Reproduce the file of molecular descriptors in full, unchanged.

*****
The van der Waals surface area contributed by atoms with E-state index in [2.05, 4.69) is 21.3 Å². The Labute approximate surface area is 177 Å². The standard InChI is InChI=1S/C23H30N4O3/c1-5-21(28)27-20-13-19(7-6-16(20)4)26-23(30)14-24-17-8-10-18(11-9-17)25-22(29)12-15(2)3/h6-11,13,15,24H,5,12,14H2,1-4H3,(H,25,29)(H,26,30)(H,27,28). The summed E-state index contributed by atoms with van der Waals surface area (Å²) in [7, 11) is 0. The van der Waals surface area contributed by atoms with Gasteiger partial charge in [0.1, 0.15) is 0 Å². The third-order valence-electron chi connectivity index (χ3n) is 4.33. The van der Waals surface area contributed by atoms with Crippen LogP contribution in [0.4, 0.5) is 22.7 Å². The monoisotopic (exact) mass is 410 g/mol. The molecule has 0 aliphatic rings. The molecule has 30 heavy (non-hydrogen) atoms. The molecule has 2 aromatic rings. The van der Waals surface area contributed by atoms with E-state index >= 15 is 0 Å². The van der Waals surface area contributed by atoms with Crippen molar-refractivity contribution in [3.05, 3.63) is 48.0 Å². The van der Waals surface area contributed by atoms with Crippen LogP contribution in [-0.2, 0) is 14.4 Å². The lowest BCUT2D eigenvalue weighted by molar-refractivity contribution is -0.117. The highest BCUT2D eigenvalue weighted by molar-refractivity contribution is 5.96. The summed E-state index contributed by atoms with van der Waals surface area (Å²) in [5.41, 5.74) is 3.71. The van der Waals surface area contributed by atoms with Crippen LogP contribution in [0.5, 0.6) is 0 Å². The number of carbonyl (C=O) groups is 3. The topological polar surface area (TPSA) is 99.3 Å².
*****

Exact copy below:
The van der Waals surface area contributed by atoms with E-state index in [2.05, 4.69) is 21.3 Å². The Labute approximate surface area is 177 Å². The standard InChI is InChI=1S/C23H30N4O3/c1-5-21(28)27-20-13-19(7-6-16(20)4)26-23(30)14-24-17-8-10-18(11-9-17)25-22(29)12-15(2)3/h6-11,13,15,24H,5,12,14H2,1-4H3,(H,25,29)(H,26,30)(H,27,28). The summed E-state index contributed by atoms with van der Waals surface area (Å²) in [7, 11) is 0. The van der Waals surface area contributed by atoms with Gasteiger partial charge in [0.1, 0.15) is 0 Å². The third-order valence-electron chi connectivity index (χ3n) is 4.33. The van der Waals surface area contributed by atoms with Crippen LogP contribution in [0.4, 0.5) is 22.7 Å². The monoisotopic (exact) mass is 410 g/mol. The molecule has 0 aliphatic rings. The molecule has 30 heavy (non-hydrogen) atoms. The molecule has 2 aromatic rings. The van der Waals surface area contributed by atoms with E-state index >= 15 is 0 Å². The van der Waals surface area contributed by atoms with Crippen molar-refractivity contribution in [3.05, 3.63) is 48.0 Å². The van der Waals surface area contributed by atoms with Crippen LogP contribution in [-0.2, 0) is 14.4 Å². The lowest BCUT2D eigenvalue weighted by molar-refractivity contribution is -0.117. The highest BCUT2D eigenvalue weighted by molar-refractivity contribution is 5.96. The summed E-state index contributed by atoms with van der Waals surface area (Å²) in [5.41, 5.74) is 3.71. The van der Waals surface area contributed by atoms with Crippen LogP contribution in [0.5, 0.6) is 0 Å². The number of carbonyl (C=O) groups is 3. The topological polar surface area (TPSA) is 99.3 Å².